So I think my early review would be that the course is worth taking if you intend to take the exam seriously and want to be prepared for the conversation topics, and it’s definitely worth taking if you are considering citizenship and want to get to know the culture. But I don’t think it’s enough on its own, at least to judge from what I’ve seen so far, you’d also need to go through a textbook, because you’ll need something else to really stretch you linguistically and, from what I’ve seen so far, this ain’t it.

Posted in English

Leveling Up

I’m on day 66 of my epic quest for C1 competence. I’ve finished Português Atual (which is one of the books reviewed on this page) and signed on for the Instituto Camões course. They are the people responsible for administering the exams so I feel like this is “straight from the horse’s mouth” as it were, but I wish they’d work on the website a bit more because all I’ve learned so far is how to say “page loading”.

I’ll update on here as I go along. If I go along…

Posted in English

40 Dias and 40 Noites

I’m a 40 days into my long march to C1 proficiency. I’m doing pretty well. Here’s what I’ve been doing in each of the goals:

  • Make a new Twitter account, tweet only in PortugueseDone! I’ve been updating daily, trying to pass as an illiterate Portuguese guy. 52 followers so far and nobody has come out and denounced me as an imposter but I daresay they are thinking it. I did have one person – a Brazilian – refer to me a a Tuguinho, which I enjoyed. She was a nutjob though so it probably doesn’t count.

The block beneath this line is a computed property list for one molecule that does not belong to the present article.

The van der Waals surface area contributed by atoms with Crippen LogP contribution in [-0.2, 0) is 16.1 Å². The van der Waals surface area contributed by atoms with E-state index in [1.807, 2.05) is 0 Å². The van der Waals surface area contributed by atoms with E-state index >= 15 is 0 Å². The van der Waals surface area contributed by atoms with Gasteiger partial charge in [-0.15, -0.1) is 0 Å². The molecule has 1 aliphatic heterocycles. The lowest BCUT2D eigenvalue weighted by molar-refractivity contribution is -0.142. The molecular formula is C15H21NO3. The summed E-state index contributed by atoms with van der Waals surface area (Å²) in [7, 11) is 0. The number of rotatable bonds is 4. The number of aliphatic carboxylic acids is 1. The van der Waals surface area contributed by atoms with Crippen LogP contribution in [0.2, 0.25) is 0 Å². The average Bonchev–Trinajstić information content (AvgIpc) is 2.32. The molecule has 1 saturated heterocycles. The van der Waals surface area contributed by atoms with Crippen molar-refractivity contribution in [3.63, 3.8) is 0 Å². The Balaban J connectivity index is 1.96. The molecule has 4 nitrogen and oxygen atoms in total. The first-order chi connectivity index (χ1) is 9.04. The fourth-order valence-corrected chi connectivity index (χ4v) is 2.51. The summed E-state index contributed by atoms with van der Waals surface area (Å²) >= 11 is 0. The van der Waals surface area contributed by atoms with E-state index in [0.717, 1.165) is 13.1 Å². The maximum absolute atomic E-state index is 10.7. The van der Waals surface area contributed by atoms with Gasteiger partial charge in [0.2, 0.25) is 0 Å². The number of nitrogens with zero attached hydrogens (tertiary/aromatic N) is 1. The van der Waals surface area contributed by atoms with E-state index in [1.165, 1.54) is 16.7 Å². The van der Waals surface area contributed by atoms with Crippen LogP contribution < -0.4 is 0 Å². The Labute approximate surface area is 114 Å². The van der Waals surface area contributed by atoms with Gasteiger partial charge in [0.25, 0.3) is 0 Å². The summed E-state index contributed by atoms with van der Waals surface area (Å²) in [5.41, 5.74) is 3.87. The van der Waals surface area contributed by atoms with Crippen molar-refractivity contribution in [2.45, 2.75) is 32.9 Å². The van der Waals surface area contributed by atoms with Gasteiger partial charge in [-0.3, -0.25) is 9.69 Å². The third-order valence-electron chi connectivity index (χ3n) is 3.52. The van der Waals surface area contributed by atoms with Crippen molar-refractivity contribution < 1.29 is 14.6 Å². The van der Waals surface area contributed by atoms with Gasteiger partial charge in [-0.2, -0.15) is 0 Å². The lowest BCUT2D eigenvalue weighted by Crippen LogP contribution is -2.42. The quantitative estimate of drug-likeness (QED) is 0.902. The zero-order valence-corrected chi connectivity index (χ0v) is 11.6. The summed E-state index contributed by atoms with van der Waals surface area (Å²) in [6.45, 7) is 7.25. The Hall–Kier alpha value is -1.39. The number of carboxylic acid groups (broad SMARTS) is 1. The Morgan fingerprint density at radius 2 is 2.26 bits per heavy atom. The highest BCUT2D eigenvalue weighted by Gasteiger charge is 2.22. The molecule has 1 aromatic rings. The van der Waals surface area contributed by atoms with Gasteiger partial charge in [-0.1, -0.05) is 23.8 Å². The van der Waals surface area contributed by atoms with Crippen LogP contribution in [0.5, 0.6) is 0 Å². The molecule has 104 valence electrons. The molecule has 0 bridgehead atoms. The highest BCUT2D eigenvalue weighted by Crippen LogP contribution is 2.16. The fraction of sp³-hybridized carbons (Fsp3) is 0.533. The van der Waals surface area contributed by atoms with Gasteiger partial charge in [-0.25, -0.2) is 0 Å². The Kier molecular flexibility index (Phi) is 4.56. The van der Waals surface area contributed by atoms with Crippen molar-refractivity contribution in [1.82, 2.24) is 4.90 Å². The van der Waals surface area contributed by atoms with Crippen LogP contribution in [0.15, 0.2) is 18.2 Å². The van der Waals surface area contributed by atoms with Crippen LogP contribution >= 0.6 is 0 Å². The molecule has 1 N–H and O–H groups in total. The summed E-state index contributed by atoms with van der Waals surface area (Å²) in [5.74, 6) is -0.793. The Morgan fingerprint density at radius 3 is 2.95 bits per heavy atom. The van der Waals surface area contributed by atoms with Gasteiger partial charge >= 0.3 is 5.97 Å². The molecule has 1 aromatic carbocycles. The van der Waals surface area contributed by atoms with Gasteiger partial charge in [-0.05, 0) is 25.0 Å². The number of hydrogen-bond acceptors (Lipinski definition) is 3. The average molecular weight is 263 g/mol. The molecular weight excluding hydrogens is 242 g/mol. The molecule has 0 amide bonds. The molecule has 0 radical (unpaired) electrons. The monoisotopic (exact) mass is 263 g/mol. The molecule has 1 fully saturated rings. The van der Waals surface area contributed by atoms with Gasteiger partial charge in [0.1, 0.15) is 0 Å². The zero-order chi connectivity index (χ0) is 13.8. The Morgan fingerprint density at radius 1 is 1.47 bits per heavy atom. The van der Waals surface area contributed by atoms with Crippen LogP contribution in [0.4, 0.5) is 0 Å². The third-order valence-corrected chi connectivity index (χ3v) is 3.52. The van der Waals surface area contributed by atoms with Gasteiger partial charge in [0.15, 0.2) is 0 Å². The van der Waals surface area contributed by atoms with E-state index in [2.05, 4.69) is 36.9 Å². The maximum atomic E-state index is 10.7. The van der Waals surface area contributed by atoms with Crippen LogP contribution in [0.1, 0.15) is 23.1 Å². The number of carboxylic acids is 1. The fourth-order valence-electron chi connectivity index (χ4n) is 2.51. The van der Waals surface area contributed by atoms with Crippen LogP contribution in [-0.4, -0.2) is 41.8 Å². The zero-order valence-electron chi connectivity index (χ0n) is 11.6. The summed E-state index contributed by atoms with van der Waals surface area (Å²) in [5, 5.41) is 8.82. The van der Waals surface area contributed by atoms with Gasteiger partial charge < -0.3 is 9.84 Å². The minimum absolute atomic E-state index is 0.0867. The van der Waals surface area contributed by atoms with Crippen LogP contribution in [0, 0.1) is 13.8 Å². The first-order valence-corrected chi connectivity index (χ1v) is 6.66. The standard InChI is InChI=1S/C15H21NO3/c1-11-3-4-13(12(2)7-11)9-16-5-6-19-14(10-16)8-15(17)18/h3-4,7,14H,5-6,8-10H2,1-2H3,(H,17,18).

• Watch one Portuguese movie or series episode per week. Done! So far, half way through a series called Crónica dos Bons Malandros and I’ve watched one film. I don’t watch much telly generally so this is hard work.
  • Finally finish “A Actualidade em Português*” Done!
  • Then do one esercise of Português Atual* C1 or one from this course per day. Done! I’ve hit at least one exercise per day, usually quite a lot more. I’m about two thirds of the way through the book now and I’ll start on the course next.
  • Only read Portuguese books (exception for work-related books that I need to read for career development). Done. I’ve read no books in English since the start of the challenge apart from a work-related book about spreadsheets.
  • Listen to mainly portuguese audio. Could probably be better tbh. I’ve listened to quite a lot but it’s still in the minority.
  • Memorise one Portuguese poem per week. I’ve done four: Coroai-me De Rosas by Ricardo Reis, Segue o Teu Destino by the same author, Flagrante by Antonio Zambujo and Tenho Pena de Quem é o Meu Amigo by Gregório Duvivier. So I’m one short. This is really painful to be honest.
  • Write something each day on the Portuguese Writestreak subreddit. Done! My streak is up to 40 days now.
  • Follow the Bertrand Portuguese History Course once a fortnight Done! I’ve mentioned this a few times because of the scandal surrounding the teacher. I missed the first session due to senility but that was just before the challenge period so I’m still golden!

I’ve done some side-quests too! My first one was the project I did to try and understand the outline of Portuguese politics; then I went to see a night of (mostly) Portuguese music and this week I tried my hand at cooking a pudding called Pudim de Leite Condensado from a Portuguese recipe.

Behold its majesty!

Pudim de Leite Condensado
The goodness within!

So that’s how I’m doing. The schedule is a lot easier than I expected. I’m finding it a faff to fit the weekly goals in, especially now I’m in full time work again, but I’ll keep plugging away!

Posted in English

Deadly Synonyms

Here’s a confusing instance of double-meanings from the C1 exercises.